Thursday, May 17, 2012

Cultural change and the human skeleton

The May 4 issue of Science reports on a study of "more than 2000 European skeletons" from over the last 30,000 years tracing how cultural changes like switching from hunting and gathering to farming and herding, from "life as nomads to settling in urban centers; from eating meat, nuts, and tubers to consuming grains, sugars, and dairy products" has altered the human physique. Over this time, the study documents a significant drop in strength in leg bones, the loss of asymmetrically larger right arms as compared to left arms, and fluctuations in weight and height. (The loss of resistance to fracture, according to the article, declined by 25% from 27,000 years ago to 1900 C.E.) 30,000 years ago, apparently, the average European male was as tall as the average European male today. With the onset of agriculture, height and weight both dropped. (Agriculture, apparently, provided poorer nutrition than hunting and gathering did.) I'm not clear, from the article, who exactly conducted the study. The article quotes a few paleo-anthropologists and bio-archeologists who attended the meeting of the American Association of Physical Anthropologists last month in Portland, but offers not a single reference to the title of the study, its place of publication, or its authors. (Presumably some of the people quoted are authors of the study...)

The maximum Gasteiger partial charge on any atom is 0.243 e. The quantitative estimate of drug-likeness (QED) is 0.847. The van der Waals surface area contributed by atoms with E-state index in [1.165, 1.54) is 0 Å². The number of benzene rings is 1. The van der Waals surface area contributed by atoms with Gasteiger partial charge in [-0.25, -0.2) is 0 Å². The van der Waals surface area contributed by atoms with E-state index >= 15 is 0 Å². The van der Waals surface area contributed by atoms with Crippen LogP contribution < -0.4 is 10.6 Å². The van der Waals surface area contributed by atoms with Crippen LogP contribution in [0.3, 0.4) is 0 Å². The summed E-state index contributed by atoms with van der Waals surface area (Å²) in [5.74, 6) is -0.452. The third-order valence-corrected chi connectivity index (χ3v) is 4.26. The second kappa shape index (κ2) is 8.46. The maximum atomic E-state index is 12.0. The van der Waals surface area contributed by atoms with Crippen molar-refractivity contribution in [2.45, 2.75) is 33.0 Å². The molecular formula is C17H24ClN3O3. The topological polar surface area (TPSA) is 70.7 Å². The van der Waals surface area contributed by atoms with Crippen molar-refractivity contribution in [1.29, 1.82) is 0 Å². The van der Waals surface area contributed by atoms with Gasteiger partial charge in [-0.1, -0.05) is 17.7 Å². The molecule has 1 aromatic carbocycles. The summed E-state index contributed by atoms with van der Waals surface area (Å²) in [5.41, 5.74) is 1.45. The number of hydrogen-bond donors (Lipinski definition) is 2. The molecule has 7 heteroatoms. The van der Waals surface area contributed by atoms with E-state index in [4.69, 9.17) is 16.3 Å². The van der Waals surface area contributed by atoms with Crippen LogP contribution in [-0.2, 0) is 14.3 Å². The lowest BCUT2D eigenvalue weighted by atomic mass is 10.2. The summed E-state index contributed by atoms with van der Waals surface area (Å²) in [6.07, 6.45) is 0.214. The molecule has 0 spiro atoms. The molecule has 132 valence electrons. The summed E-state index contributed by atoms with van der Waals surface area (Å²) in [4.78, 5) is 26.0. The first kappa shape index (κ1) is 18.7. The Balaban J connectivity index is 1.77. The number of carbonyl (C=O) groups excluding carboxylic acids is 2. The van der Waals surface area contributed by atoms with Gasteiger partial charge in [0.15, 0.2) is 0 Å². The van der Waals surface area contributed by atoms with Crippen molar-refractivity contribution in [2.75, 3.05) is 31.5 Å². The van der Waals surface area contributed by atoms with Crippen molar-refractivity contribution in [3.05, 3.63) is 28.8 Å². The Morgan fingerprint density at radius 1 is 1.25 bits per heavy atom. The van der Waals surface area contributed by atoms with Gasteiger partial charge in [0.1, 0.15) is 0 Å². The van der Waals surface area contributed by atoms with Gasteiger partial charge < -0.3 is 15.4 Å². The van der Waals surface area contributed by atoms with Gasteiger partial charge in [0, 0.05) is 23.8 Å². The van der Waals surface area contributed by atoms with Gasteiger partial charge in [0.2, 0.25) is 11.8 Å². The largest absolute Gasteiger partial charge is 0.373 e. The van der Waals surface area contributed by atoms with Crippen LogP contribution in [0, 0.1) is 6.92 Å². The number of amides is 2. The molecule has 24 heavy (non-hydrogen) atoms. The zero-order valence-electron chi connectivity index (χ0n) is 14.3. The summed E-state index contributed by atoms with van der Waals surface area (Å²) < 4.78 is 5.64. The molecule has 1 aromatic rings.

Interesting to imagine what differences might be seen in the human skeleton, say, 1000 years from now...

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